<p>I know now that this is the moment of astonishment practiced through street magic. Street magic is instant in-your-face entertainment. There is no fee, set audiences, or elaborate boxes containing tigers. The gritty city streets are a magician’s playground, that magician is armed only with a normal deck of cards and ordinary objects."</p>

<p>At this point you could talk about how this incident led you to want to become a street magician and how it makes you feel to use magic to unleash astonishment. Or better yet you could begin with the true story of how you became a street magician. Try to avoid the lecture qualities of your essay. This should be an essay about your experiences with magic and what they mean to you; not an essay just about magic. I think you’ve got an interesting topic.</p>

<p>Do you remember what it felt like to think and live as a child? A magical, carefree, and open feeling should come to mind.</p>

<p>Let me explain a magical experience. Roaming the crowded streets, I approach a man and request to show him something interesting. He then finds himself holding a playing card between his hands. The individual starts to think this is just some cheesy card trick, but still obeys my commands to see what I have to offer. I show him another card and within a blink of an eye, the card transposes with the one between his own flesh. Flabbergasted, he can’t comprehend what has just taken place. He tries to search his mind to configure a solution, but before he asks me to attempt the transposition again, I’m staring in his eyes awaiting the reaction.</p>

<p>This is an example of how I unleash the moment of astonishment through street magic. Street magic is instant in-your-face entertainment. There is no fee, set audiences, or elaborate boxes containing tigers. The gritty city streets are my playground, and a normal deck of cards and ordinary objects are my toys. People roaming the streets with their daily routine on autopilot are just waiting for something new to happen. When a stranger requests to show something unordinary, one usually can’t resist. </p>

<p>Paul Harris, a world-known magician, best explained magical effects. “Astonishment is our natural state of mind. The experience of astonishment is of a clear, primal state of mind that is associated with a child’s state of mind.” I think back when I was young, everything was new to my mind and that natural state never failed to amaze me. As I aged, I learned about the world and filed it into boxes containing knowledge to prepare myself in future experiences. A simple magic trick however, unlocks and surpasses these boxes. There is no box to file the inexplicable moment. However, this ecstatic bliss doesn’t last forever. After a few seconds, one soon files the magical moment into an “I know I missed something” or “I don’t know what happened, but it was just a trick” box. When I perform magic, I can instantly tell when someone doesn’t let the magic take charge. Instead of allowing their mind to experience the bliss, they instantly state how they think it’s done or ask for the trick to be repeated so they can catch me. That stubborn spectator restricts the magic’s role of entertaining. Experience has revealed two types of spectators, those who think of magic as a puzzle and those who allow magic to puzzle them. Those who attempt to decipher the trick destroy their unique and magical experience.</p>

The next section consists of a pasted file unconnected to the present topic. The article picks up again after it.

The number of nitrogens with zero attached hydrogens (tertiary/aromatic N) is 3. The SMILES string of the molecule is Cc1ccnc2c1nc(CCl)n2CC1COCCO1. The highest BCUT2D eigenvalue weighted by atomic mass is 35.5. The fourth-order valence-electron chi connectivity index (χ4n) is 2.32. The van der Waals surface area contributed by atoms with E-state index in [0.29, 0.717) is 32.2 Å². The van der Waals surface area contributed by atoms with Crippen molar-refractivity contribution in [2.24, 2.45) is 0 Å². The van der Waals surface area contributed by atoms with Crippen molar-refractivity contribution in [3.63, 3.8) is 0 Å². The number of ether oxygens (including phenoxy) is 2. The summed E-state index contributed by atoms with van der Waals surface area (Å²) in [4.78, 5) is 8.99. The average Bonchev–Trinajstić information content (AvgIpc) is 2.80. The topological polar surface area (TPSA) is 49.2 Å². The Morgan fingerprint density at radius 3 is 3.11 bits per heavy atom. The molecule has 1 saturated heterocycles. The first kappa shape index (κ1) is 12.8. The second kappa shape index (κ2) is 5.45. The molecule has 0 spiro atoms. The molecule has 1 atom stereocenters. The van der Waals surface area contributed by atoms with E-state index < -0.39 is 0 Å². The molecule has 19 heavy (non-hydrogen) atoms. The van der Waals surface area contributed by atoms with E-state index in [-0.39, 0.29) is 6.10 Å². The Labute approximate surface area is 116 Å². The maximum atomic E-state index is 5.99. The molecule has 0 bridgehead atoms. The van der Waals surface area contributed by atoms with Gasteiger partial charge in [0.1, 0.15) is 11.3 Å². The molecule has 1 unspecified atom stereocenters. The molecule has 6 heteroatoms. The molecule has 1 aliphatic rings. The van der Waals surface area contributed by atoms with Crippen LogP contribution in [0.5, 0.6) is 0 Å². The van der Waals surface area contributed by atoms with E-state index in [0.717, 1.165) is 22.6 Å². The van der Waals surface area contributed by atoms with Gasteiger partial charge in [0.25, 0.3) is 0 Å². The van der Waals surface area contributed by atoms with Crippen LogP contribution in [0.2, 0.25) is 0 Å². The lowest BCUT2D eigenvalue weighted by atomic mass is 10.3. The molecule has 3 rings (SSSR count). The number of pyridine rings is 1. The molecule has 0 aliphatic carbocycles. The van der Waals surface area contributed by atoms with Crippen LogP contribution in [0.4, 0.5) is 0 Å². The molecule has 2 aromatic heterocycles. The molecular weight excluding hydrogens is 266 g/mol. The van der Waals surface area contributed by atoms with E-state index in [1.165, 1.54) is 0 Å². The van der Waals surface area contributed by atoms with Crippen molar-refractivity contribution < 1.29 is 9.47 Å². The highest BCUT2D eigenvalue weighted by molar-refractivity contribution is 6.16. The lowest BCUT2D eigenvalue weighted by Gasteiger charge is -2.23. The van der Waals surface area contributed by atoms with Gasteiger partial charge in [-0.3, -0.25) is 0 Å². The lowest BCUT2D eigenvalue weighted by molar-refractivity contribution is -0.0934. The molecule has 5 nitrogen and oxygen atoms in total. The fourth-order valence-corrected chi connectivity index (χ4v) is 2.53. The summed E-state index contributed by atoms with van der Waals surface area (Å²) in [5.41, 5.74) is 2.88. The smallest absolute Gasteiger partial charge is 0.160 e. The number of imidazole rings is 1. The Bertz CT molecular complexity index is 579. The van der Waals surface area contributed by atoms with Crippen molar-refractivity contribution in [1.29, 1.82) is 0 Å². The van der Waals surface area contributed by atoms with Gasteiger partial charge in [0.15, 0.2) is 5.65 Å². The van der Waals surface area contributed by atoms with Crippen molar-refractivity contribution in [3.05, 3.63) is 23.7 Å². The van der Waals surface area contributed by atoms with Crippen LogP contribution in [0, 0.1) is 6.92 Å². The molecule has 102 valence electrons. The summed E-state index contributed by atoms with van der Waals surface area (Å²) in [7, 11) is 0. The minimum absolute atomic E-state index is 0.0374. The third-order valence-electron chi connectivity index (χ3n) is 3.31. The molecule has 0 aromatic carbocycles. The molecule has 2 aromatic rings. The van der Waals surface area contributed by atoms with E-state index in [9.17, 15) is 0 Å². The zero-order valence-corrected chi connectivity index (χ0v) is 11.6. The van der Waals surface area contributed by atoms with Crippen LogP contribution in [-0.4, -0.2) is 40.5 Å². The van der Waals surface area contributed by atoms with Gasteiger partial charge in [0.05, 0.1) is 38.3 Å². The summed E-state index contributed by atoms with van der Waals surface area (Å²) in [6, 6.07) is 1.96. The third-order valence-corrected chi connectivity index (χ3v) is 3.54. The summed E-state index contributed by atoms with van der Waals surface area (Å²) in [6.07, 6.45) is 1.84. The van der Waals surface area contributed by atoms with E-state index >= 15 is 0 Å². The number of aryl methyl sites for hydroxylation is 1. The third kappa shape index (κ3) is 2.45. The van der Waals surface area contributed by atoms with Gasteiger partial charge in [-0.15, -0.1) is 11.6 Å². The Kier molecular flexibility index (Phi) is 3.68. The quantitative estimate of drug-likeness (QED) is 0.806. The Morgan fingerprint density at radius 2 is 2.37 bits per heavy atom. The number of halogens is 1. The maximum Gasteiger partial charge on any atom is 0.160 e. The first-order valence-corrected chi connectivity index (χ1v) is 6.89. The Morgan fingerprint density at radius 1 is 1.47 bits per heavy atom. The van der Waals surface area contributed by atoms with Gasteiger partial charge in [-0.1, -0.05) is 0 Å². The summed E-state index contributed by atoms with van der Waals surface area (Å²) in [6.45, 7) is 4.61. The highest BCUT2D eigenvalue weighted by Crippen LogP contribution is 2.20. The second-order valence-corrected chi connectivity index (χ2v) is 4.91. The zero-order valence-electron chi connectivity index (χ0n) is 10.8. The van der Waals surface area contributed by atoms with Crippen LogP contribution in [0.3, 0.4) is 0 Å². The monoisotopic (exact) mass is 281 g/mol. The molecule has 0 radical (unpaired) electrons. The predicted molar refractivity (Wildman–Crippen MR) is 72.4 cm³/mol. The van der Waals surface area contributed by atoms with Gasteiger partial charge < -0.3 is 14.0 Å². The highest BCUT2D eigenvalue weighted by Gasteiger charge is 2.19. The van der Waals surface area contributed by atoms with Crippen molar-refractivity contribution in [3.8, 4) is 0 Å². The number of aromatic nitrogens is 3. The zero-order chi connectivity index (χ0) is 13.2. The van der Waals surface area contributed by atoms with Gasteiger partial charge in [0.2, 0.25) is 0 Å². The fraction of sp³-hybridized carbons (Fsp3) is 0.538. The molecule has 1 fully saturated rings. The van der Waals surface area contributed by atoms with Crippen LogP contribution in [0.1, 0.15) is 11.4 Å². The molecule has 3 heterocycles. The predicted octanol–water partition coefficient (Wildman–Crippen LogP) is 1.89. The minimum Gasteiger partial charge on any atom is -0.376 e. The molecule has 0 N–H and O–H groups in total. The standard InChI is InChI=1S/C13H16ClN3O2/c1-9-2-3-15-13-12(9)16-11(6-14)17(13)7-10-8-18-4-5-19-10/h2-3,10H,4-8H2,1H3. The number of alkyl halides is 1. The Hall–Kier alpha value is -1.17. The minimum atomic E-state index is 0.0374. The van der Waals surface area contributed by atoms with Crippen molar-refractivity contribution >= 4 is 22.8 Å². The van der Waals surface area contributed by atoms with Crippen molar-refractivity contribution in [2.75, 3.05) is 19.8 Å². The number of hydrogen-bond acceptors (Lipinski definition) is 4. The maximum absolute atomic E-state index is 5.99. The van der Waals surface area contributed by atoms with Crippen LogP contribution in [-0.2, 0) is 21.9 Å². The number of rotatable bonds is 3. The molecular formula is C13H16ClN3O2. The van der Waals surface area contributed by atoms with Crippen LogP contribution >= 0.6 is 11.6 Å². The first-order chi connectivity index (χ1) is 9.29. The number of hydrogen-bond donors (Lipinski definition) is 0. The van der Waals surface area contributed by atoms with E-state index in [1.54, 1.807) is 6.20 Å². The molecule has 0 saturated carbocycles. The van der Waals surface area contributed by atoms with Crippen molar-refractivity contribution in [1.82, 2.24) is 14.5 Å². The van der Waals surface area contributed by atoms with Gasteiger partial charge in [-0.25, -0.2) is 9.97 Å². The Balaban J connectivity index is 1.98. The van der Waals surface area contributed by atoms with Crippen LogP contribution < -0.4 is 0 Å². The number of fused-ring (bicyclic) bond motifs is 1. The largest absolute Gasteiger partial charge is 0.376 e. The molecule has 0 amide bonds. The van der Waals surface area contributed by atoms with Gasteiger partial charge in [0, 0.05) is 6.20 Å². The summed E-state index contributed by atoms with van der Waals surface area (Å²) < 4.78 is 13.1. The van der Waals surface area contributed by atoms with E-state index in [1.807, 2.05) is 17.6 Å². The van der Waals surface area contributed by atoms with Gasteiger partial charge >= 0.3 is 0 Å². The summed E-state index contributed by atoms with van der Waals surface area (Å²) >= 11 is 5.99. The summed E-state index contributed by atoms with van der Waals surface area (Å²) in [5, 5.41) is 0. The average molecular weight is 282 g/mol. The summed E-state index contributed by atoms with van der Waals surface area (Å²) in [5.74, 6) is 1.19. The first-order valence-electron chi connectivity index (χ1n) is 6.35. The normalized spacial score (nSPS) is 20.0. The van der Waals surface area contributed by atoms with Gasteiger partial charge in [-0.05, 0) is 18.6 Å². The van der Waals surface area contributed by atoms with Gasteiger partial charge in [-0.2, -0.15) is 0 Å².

<p>I have had the opportunity and joy of using magic to unleash that moment of astonishment. My successful magical career has taught me how to adjust to spectators and use experience to my advantage. I have done it in places as ordinary as a classroom to the insane environment of downtown Atlanta. I love the satisfaction I feel when I have made a complete stranger’s day better by performing a simple piece of magic. The emotion is unique to see them laughing, crying, or scared of my hard work. It takes practice to perfect a magical routine, but I feel it is totally worth the practice to see someone’s emotion after being amazed just like a child. These tricks are controllable pieces of amazement, and there are only a few events in life that can give an adult the rush connected to magic.</p>